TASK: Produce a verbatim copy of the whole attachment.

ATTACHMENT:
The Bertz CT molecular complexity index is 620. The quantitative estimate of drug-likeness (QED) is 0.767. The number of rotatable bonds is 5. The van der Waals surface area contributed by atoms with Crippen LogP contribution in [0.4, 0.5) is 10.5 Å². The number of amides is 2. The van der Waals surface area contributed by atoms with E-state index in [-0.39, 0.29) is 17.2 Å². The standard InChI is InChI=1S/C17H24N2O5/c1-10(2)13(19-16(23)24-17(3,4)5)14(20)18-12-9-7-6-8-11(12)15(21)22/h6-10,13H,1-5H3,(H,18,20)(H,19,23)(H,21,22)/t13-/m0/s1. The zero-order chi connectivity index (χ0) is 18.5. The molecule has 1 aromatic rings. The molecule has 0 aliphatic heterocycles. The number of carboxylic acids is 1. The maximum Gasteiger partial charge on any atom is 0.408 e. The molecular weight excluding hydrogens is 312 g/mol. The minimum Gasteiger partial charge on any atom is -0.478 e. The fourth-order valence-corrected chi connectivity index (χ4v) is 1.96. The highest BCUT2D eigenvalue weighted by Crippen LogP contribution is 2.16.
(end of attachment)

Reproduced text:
The Bertz CT molecular complexity index is 620. The quantitative estimate of drug-likeness (QED) is 0.767. The number of rotatable bonds is 5. The van der Waals surface area contributed by atoms with Crippen LogP contribution in [0.4, 0.5) is 10.5 Å². The number of amides is 2. The van der Waals surface area contributed by atoms with E-state index in [-0.39, 0.29) is 17.2 Å². The standard InChI is InChI=1S/C17H24N2O5/c1-10(2)13(19-16(23)24-17(3,4)5)14(20)18-12-9-7-6-8-11(12)15(21)22/h6-10,13H,1-5H3,(H,18,20)(H,19,23)(H,21,22)/t13-/m0/s1. The zero-order chi connectivity index (χ0) is 18.5. The molecule has 1 aromatic rings. The molecule has 0 aliphatic heterocycles. The number of carboxylic acids is 1. The maximum Gasteiger partial charge on any atom is 0.408 e. The molecular weight excluding hydrogens is 312 g/mol. The minimum Gasteiger partial charge on any atom is -0.478 e. The fourth-order valence-corrected chi connectivity index (χ4v) is 1.96. The highest BCUT2D eigenvalue weighted by Crippen LogP contribution is 2.16.